Just because the computer gives you an answer, it doesn’t make it right. We all need to learn to take the computer’s valuable input but crucially combine that with our own human intuition in order to discover the best course of action. Our future is all about being greater than the sum of our parts…

Curiosity

One of creativity’s most important companions is curiosity – it is the gateway to the best way to be creative with technology. We walk around with a device in our pockets that has access to every bit of knowledge, every opinion our society has collected over the past couple of millennia and it’s right there at our fingertips. But how often do we think of it in those terms? And what do we choose to do with all that knowledge? Two words, “cat videos”. I’m being playful of course, but part of the solution is to help all of us, especially kids, be curious about the world around us and to use technology to explore it.

Critical thinking

Critical thinking will be the 21st century human’s superpower. If we can help individuals both understand and apply it, we can, over time, unleash the full potential of our connected world. With every single piece of content we consume, from whatever source and on whatever topic, we need to be asking ourselves as to whether we should believe the content to be true rather than simply assuming it is.

Communication

One of digital technology’s key purposes is to connect humans with each other. Communicating with others is as essential to our future survival as breathing and yet we’re often just not that good at it, especially when we’re communicating with others who aren’t in the same physical space.

Learning to communicate well (and that includes really effective listening) regardless of whether that is on-line or off-line is one of the basic literacies of our digital world.

Collaboration

Building on our communication skills, collaboration is the purpose for much of the reason behind why we need to communicate well. Technology enables large numbers of people to come together, aligned around a common cause but we can only harness the collective power of people if we can find the best way to work together to unleash our collective potential.

Lifelong learning

The future doesn’t stand still and now more than ever, that means neither can we. While we used to think about education as a single phase, early on in most people’s lives, the reality is that learning needs to be an everyday occurrence, regardless of our age or stage of life. Thanks to new technologies like artificial intelligence, skills that are new today will be automated tomorrow and this means we can never afford to stand still.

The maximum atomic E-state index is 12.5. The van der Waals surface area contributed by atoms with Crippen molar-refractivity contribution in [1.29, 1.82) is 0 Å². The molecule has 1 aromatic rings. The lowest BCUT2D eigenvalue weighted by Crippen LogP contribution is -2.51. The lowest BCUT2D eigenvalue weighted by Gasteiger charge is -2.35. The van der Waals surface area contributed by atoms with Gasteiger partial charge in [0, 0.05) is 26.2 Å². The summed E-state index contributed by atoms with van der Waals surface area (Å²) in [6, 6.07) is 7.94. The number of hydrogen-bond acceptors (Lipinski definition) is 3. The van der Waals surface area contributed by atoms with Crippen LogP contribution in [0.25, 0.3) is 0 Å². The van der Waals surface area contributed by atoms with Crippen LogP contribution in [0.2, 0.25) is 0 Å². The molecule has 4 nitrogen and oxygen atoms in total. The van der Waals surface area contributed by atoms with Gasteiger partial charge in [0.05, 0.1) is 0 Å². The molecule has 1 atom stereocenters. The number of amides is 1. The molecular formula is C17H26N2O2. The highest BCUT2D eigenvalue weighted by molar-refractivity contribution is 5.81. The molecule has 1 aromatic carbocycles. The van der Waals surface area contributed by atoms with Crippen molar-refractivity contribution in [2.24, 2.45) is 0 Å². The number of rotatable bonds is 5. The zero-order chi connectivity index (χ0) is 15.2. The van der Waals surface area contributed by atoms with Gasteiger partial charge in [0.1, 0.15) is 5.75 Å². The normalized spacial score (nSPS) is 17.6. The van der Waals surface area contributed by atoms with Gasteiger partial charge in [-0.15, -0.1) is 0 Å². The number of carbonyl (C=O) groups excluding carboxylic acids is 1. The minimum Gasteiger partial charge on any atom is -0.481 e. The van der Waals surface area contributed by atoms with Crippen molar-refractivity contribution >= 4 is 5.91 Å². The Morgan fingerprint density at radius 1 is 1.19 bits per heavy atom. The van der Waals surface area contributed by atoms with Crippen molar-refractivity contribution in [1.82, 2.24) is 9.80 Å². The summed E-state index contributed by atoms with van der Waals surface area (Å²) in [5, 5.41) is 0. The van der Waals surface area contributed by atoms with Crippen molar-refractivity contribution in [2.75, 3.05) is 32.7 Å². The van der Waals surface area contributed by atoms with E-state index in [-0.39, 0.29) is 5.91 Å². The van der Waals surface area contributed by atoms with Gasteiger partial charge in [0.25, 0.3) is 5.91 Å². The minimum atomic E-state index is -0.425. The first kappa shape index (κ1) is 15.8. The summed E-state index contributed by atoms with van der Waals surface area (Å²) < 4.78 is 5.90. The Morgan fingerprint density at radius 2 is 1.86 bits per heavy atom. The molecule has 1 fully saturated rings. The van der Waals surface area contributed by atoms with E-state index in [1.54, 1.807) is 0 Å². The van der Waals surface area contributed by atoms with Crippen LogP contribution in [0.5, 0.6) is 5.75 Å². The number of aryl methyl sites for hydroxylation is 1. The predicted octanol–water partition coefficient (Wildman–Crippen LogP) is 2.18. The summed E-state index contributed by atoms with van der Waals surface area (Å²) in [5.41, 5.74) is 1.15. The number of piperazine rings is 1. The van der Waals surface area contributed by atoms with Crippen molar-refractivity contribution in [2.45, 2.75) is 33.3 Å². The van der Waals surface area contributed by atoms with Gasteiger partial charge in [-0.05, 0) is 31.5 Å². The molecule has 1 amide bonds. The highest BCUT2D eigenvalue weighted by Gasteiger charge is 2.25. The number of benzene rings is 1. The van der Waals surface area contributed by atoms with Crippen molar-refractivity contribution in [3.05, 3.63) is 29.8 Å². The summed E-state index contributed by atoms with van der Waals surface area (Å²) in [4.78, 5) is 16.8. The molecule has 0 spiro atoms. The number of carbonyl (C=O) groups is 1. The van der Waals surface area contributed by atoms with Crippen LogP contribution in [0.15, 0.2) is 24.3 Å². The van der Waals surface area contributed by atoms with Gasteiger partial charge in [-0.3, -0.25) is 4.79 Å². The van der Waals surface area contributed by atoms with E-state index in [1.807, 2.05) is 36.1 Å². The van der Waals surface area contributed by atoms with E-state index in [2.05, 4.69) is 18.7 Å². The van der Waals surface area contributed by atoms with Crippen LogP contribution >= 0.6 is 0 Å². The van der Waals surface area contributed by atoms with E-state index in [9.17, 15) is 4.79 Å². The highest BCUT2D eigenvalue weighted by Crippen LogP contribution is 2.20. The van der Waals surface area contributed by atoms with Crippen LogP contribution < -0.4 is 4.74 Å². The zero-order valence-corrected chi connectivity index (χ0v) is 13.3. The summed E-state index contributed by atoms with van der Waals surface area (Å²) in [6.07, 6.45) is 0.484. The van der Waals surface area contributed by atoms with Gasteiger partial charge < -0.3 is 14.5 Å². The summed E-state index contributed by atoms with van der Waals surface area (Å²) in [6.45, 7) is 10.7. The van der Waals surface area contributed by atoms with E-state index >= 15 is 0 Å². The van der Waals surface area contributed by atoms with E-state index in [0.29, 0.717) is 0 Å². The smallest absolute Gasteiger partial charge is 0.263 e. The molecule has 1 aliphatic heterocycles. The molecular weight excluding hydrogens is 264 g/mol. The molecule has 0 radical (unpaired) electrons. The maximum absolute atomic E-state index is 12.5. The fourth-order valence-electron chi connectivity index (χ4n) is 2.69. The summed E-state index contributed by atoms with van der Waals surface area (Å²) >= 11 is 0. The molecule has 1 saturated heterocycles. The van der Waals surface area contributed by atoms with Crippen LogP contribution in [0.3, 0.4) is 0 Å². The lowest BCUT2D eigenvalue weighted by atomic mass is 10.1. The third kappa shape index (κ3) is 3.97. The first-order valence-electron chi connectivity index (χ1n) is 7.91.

Resilience

The by-product of a rapidly changing world is that we need to help people learn to embrace the ambiguity such a world presents. More traditional mindsets of single domains of skills and single careers will have to give way to the much more nebulous world of multiple skillsets for multiple careers. In order to make the transition, people are going to need to find a way to preserve and develop enough energy to be able to embrace every new change and challenge so that they can both offer value and be valued by the ever changing society they are a part of.

Digital confidence

As a technologist, and an optimist, I am convinced that our future success as individuals will hinge on our ability to be able to use technology to help make whatever we do better. Regardless of the career we choose, our and our children’s lives will be better, more successful, happier and more rewarding if we are confident in how we can use technology to help us achieve more at work, in our relationships and in how we enjoy ourselves.

None of these skills were picked by chance, or because they give us hope for a more human future irrespective of the development of technology. They were specifically picked because they are the very qualities that will complement the immensely powerful gift that technology brings us. Better still, these are the skills that, despite what Hollywood or the media may say to the contrary, will remain fundamentally human for decades to come.

But if we are to make this happen, we’re going to have to think very differently about the potential of technology in our lives and the relationship we currently share with it. We owe it to ourselves and our kids to help ensure we don’t just learn to survive in the 21st century but instead we learn how to thrive. If we can get this right for ourselves and our kids, we are going to get some amazing prizes as a result.

The rise of the humans starts with us, and it starts now…

Dave Coplin is former Chief Envisioning Officer for Microsoft UK, he has written two books, worked all over the world with organisations, individuals and governments – all with the goal of demystifying technology and championing it as a positive transformation in our society.